This is how establishment politics works: As the Bernie-lites went down to a rather decisive electoral defeat in independent-voter rich New Hampshire last night, they actually likely won more delegates than the Bernie-ites. So, it’s not time to freak out just yet, Hillary fans.
As Hillary Clinton learned all too well in 2008, it is the delegate count at the end that matters. Bernie racked up a lot of New Hampshire votes, but because of the super-delegate safeguard built into the Democratic primary process, he didn’t last night, and hasn’t so far, racked up a lot of delegates. Superdelegates, as we have come to know, are mostly current or former party pooh-bahs who don’t have to follow the voters’ wishes. The Democratic Party’s decision to create superdelegates was the result of the disastrous nomination of George McGovern in 1972, who was nominated via an open voting process at the convention and who was subsequently destroyed by Richard Nixon.
Many of the superdelegates have already committed to Mrs. Clinton. Here is the Associated Press’s count as of today:
People forget that in that 2008 Democratic primary race, Hillary Clinton actually got 48% of the total vote and Obama got 47%. But Obama won the delegate count 2,285 to 1,973. In that race, the Clinton campaign was out-foxed by the Obama team, the latter virtually ceding to Clinton the big prizes that she was sure to win and focusing elsewhere, as an excellent Washington Post article from June of 2008 (“Strategy Was Based On Winning Delegates, Not Battlegrounds”) explains:
“It’s the story that hasn’t been written yet, how Obama did everything right, targeting caucuses, targeting small states, avoiding the showdowns in the big states where he could,” said Bill Ballenger, editor of Inside Michigan Politics, who watched the strategy play out in microcosm in his own state, “and how in the end Clinton did so much so wrong.”
What Clinton did wrong in 2008 will not be repeated this time. She is competing for every vote in every state. Additionally, she has the backing of the party faithful, including, again, those faithful superdelegates. And as of right now, she can count on strong support in the African-American community, and relatively strong support among Hispanics.
But she will eventually have to start winning to validate her commanding lead in delegates and to assure nervous voters that she can actually overcome the barrage of attacks, including attacks on her honesty, that she has experienced for a generation now.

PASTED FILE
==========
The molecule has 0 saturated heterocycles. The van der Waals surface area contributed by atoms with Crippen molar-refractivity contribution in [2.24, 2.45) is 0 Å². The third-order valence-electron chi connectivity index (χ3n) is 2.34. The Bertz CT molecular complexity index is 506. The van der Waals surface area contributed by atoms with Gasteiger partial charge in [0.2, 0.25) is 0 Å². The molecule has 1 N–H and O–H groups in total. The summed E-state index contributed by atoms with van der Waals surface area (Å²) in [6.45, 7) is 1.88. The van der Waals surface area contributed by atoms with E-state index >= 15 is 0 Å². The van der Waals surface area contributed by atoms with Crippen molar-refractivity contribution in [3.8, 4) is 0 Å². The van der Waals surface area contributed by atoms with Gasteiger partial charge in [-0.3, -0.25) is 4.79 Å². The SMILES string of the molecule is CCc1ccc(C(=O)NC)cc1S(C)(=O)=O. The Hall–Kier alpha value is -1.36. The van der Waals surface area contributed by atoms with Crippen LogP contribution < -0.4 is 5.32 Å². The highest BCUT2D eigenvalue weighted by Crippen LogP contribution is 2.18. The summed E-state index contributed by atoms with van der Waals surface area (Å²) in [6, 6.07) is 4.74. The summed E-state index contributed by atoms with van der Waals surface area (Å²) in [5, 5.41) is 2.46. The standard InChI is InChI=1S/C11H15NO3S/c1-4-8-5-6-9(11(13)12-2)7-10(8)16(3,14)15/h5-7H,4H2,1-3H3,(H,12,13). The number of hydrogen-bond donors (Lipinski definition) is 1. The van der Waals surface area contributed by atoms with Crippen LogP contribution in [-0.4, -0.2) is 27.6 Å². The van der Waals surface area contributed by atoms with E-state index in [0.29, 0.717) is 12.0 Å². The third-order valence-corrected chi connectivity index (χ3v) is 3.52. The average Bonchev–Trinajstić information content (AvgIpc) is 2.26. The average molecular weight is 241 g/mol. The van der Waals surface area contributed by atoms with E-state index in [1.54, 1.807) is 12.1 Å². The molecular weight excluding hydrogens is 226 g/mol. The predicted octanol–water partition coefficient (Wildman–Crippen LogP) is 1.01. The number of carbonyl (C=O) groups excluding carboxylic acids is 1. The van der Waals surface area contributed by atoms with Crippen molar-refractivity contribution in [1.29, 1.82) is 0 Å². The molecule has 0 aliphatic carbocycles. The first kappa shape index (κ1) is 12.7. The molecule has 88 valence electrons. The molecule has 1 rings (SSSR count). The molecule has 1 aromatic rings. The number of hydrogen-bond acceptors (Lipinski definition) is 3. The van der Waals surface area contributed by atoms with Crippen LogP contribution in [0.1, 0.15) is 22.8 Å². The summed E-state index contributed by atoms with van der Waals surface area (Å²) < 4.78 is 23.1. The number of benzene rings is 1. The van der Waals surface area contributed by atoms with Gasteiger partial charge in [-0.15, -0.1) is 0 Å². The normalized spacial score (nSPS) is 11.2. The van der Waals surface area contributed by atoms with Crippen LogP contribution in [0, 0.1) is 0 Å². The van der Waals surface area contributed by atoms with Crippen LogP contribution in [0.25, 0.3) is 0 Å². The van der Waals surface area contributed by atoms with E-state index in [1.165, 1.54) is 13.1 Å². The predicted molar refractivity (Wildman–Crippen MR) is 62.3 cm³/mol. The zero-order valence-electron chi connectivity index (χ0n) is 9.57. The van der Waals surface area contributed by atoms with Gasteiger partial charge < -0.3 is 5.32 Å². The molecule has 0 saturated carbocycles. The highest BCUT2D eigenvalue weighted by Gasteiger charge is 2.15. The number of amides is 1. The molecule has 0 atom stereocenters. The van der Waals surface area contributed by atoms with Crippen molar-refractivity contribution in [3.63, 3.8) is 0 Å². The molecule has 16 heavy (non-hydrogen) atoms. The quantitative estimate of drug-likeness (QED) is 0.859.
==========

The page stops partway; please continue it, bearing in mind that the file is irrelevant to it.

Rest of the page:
It is those assaults on her honesty and trustworthiness that I want to focus on, as I end this call for Clinton supporters not to panic. For as long as the Clintons have been national figures (and even before that), Republicans have essentially slandered them both with every kind of nasty deed imaginable—including the infamous “Clinton Body Bags” and the charge that former Clinton lawyer Vince Foster was murdered to cover up, among other things, an affair with Hillary. Now, to be sure, Bill gave us all reasons to question his integrity, especially as it related to his sexual escapades. And Hillary hasn’t exactly been a Mother Teresa in defense of her husband’s political career or her own.
But a lot of what the public perceives about the Clintons is tied to how they have enriched themselves since leaving politics, whether personally or via their foundation. People generally and rightly believe that politicians shouldn’t cash in on their public service, and it makes even the most ardent Hillary Clinton supporters uncomfortable when they consider all the money she has made from giving speeches to powerful bankers and others. But making money, in the way the Clintons have made it, isn’t illegal. Maybe it should be. Or maybe politicians should have to at least enter a plea of post-presidency poverty before people vote for them for that high office.
Until then, though, what Bernie Sanders and his campaign are actually doing to Hillary Clinton, who is still the likely Democratic nominee, is feeding into—and piggybacking on—the narrative that Republicans have used against her and Bill for many years now. Bernie and some of his surrogates clearly want voters to draw the conclusion that Hillary Clinton is bought and paid for by big donors, that she is fundamentally dishonest when she vehemently denies turning tricks for bankster pimps, and that she is not to be trusted to fight for the interests of ordinary folks.
Just look at the exit polls for New Hampshire: a whopping 50% of voters in the Democratic primary believed “only Sanders” was “honest and trustworthy,” at least a partial testament to his constant insinuations about her ties to donors. And if he continues this not-so-subtle attack, he will not only solidify the Republican-crafted image of Hillary Clinton as essentially a crooked, money-grabbing liar, he will, like the infamous Ralph Nader candidacy that helped elect George W. Bush president in 2000, make it easier for a right-wing zealot to win in November and destroy the Obama legacy.